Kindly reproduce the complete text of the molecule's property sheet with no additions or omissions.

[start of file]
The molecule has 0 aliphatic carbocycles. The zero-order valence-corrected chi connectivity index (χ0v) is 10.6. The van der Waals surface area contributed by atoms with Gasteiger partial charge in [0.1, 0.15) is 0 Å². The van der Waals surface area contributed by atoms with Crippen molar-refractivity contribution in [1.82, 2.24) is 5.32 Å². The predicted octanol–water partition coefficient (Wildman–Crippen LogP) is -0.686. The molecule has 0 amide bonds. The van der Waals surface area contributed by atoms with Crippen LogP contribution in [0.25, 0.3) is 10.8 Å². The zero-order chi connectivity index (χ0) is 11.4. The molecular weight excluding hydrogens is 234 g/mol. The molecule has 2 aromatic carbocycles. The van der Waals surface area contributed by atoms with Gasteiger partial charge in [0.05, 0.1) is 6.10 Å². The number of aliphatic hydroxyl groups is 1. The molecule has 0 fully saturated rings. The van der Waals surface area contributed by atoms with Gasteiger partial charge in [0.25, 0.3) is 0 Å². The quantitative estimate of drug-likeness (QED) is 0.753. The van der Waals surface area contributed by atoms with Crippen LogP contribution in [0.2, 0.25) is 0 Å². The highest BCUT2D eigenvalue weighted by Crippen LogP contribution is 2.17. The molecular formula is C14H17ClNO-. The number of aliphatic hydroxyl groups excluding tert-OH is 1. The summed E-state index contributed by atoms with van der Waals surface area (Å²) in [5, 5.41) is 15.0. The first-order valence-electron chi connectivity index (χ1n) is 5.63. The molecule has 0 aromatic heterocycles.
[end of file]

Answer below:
The molecule has 0 aliphatic carbocycles. The zero-order valence-corrected chi connectivity index (χ0v) is 10.6. The van der Waals surface area contributed by atoms with Gasteiger partial charge in [0.1, 0.15) is 0 Å². The van der Waals surface area contributed by atoms with Crippen molar-refractivity contribution in [1.82, 2.24) is 5.32 Å². The predicted octanol–water partition coefficient (Wildman–Crippen LogP) is -0.686. The molecule has 0 amide bonds. The van der Waals surface area contributed by atoms with Crippen LogP contribution in [0.25, 0.3) is 10.8 Å². The zero-order chi connectivity index (χ0) is 11.4. The molecular weight excluding hydrogens is 234 g/mol. The molecule has 2 aromatic carbocycles. The van der Waals surface area contributed by atoms with Gasteiger partial charge in [0.05, 0.1) is 6.10 Å². The number of aliphatic hydroxyl groups is 1. The molecule has 0 fully saturated rings. The van der Waals surface area contributed by atoms with Gasteiger partial charge in [0.25, 0.3) is 0 Å². The quantitative estimate of drug-likeness (QED) is 0.753. The van der Waals surface area contributed by atoms with Crippen LogP contribution in [0.2, 0.25) is 0 Å². The highest BCUT2D eigenvalue weighted by Crippen LogP contribution is 2.17. The molecular formula is C14H17ClNO-. The number of aliphatic hydroxyl groups excluding tert-OH is 1. The summed E-state index contributed by atoms with van der Waals surface area (Å²) in [5, 5.41) is 15.0. The first-order valence-electron chi connectivity index (χ1n) is 5.63. The molecule has 0 aromatic heterocycles.